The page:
Source: Yes in concert at the Hollywood Bowl on 21 June 1975
01. Firebird suite
03. Close to the edge
04. To be over
05. The gates of delirium [all of side 1, 22:03]
06. Your move [2:01]
07. Mood for a day [2:58]
08. Long distance runaround [1:54]
09. Patrick Moraz keyboard solo [3:32]
10. The Clap [3:24]
11. And you and I [10:04]
14. Sweet dreams
Dead wax reads ” IMP Yes 4 How do you keep a Black Sabbath fan busy ? (over)”. Cover features a pen and ink “adaption” of the Roger Dean painting “Greenslade”. The extra 5″ of the insert folds over and lists the song titles.
“Quality: Excellent-minus, audience recording
Comments: Probably one of the best sounding, audience-recorded bootlegs from the 70’s. Jon Anderson’s voice is placed well in the mix, and all instruments are clear and in true stereo, that is, it is possible to actually hear stereo separation in the music, not just in the audience noises. Another major plus is that there are no cuts in the middle of any songs.
And now the bad news: the bass is weak, typical of all audience recordings. And the LP is cut on the slow side, which is all-too-common for Yes bootleg LPs. It definitely needs speeding up, courtesy of the turntable pitch control.
Although it’s too short (a 2 LP set would have been more satisfying), Sorcerer’s Apprentice is a great snapshot of how Yes sounded like in 1975. It is similar in many ways to Yes at QPR, but at least the band and the sound technicians made fewer mistakes here. Highlights of this album are the all-acoustic “Your Move” and “Long Distance Runaround” as well as “And You and I”, where it is obvious that the maturing Yes (at the time) was growing close to becoming the ultimate live act.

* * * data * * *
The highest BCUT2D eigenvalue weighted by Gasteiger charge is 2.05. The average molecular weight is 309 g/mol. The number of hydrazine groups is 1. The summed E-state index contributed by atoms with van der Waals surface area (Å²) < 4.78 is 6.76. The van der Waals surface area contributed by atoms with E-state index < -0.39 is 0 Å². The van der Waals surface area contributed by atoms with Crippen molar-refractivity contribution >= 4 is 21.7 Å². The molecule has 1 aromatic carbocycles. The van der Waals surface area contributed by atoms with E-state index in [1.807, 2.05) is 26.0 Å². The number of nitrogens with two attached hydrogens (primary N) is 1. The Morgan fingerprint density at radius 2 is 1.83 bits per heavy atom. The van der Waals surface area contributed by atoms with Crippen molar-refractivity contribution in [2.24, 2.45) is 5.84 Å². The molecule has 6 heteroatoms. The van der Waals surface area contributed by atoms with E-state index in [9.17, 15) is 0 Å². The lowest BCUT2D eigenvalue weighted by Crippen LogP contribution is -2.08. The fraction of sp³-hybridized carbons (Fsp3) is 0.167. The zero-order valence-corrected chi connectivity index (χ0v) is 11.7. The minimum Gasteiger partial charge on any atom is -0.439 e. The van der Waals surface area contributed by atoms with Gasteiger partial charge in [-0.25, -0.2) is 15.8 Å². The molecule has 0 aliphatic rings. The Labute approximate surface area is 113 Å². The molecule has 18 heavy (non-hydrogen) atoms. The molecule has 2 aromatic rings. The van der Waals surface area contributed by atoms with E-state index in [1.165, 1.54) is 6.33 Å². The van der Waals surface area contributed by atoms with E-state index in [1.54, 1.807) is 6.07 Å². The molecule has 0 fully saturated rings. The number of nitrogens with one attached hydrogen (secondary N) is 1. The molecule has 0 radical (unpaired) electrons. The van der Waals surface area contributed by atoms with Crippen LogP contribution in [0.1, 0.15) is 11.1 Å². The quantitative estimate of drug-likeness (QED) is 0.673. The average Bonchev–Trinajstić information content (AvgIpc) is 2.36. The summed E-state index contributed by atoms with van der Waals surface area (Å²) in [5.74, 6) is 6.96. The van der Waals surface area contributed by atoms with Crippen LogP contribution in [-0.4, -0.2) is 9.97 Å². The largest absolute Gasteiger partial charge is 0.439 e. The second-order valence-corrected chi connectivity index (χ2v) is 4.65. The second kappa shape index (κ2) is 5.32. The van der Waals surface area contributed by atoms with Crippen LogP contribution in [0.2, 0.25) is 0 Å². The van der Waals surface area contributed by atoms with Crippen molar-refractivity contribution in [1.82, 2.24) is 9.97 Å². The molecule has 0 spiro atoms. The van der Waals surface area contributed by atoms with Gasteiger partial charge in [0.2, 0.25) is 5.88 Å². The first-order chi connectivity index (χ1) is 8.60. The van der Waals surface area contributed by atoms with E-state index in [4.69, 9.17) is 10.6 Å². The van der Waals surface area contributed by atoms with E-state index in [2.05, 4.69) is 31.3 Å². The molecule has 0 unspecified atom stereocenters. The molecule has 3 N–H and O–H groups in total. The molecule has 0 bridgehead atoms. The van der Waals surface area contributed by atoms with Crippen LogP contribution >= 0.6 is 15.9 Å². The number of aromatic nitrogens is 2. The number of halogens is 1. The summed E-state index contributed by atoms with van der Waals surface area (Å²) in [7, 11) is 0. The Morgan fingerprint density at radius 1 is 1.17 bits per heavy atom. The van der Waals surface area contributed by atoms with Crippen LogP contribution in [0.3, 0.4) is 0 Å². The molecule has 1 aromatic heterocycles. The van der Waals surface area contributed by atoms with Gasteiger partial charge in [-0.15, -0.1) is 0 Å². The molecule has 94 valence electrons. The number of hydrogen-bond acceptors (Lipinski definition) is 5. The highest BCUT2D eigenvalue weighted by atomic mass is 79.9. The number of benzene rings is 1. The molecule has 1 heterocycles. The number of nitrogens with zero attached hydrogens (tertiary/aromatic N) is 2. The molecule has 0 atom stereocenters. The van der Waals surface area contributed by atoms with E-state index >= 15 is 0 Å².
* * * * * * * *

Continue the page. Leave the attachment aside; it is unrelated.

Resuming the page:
ZMOQ recommends: If you come across this one don’t hesitate to snap it up. In the context of Yes’ entire live career, from this signpost, the best is coming- just up and around the next bend…”
Review fro allmusic.com:
“Countless Yes bootlegs were circulated in the ’70s. Some of the more ambitious bootleggers tried to emulate the Roger Dean paintings that graced Yes’ legal albums — Sorcerer’s Apprentice, for example, provides an illustration depicting a sorcerer who has one arm on one side and three arms on the other. More important than the art work, of course, is the music. Recorded live at the Hollywood Bowl in Hollywood, CA on June 21, 1975, this bootleg LP finds the Jon Anderson/Steve Howe/Chris Squire/Patrick Moraz/Alan White edition of Yes in good to excellent form on “The Gates of Delirium” (which takes up all of the LP’s first side, just as it did on Relayer) as well as “And You and I,” “Your Move” and “The Clap.” The biggest surprise on the LP is an unlikely version of “Long Distance Runaround,” which becomes very folk-like at the Bowl and gets a spare treatment that really isolates Anderson’s singing. Sorcerer’s Apprentice doesn’t have audiophile sound, but it offers decent stereo sound and fared well among collectors in the underground market.”
As the album was a winner in both the audio and the performance quality department, it was re-pressed several times. Hear is a common copy attributed to “Norg Records”:
A great first release for this Vicky Vinyl label.